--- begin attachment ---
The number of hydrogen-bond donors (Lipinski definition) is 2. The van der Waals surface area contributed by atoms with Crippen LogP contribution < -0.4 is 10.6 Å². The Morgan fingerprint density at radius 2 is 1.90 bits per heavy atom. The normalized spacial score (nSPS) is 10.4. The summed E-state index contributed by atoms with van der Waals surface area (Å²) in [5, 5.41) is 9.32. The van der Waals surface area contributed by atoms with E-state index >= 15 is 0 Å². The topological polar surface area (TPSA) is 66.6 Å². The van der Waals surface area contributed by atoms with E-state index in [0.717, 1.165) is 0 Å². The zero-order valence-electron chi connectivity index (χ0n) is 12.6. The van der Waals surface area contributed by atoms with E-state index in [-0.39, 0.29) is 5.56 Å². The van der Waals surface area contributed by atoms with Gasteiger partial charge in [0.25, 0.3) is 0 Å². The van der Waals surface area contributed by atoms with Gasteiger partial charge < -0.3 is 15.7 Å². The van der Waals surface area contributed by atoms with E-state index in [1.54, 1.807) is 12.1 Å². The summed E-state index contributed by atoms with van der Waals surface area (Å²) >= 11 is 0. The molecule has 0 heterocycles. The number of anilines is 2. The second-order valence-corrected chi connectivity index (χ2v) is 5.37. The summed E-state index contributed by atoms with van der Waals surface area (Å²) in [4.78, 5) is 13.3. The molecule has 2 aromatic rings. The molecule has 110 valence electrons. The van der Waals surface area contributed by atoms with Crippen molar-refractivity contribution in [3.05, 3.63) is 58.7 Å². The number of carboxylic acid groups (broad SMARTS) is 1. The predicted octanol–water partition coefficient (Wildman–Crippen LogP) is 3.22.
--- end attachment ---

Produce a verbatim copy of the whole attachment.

The number of hydrogen-bond donors (Lipinski definition) is 2. The van der Waals surface area contributed by atoms with Crippen LogP contribution < -0.4 is 10.6 Å². The Morgan fingerprint density at radius 2 is 1.90 bits per heavy atom. The normalized spacial score (nSPS) is 10.4. The summed E-state index contributed by atoms with van der Waals surface area (Å²) in [5, 5.41) is 9.32. The van der Waals surface area contributed by atoms with E-state index >= 15 is 0 Å². The topological polar surface area (TPSA) is 66.6 Å². The van der Waals surface area contributed by atoms with E-state index in [0.717, 1.165) is 0 Å². The zero-order valence-electron chi connectivity index (χ0n) is 12.6. The van der Waals surface area contributed by atoms with E-state index in [-0.39, 0.29) is 5.56 Å². The van der Waals surface area contributed by atoms with Gasteiger partial charge in [0.25, 0.3) is 0 Å². The van der Waals surface area contributed by atoms with Gasteiger partial charge < -0.3 is 15.7 Å². The van der Waals surface area contributed by atoms with E-state index in [1.54, 1.807) is 12.1 Å². The summed E-state index contributed by atoms with van der Waals surface area (Å²) >= 11 is 0. The molecule has 0 heterocycles. The number of anilines is 2. The second-order valence-corrected chi connectivity index (χ2v) is 5.37. The summed E-state index contributed by atoms with van der Waals surface area (Å²) in [4.78, 5) is 13.3. The molecule has 2 aromatic rings. The molecule has 110 valence electrons. The van der Waals surface area contributed by atoms with Crippen molar-refractivity contribution in [3.05, 3.63) is 58.7 Å². The number of carboxylic acid groups (broad SMARTS) is 1. The predicted octanol–water partition coefficient (Wildman–Crippen LogP) is 3.22.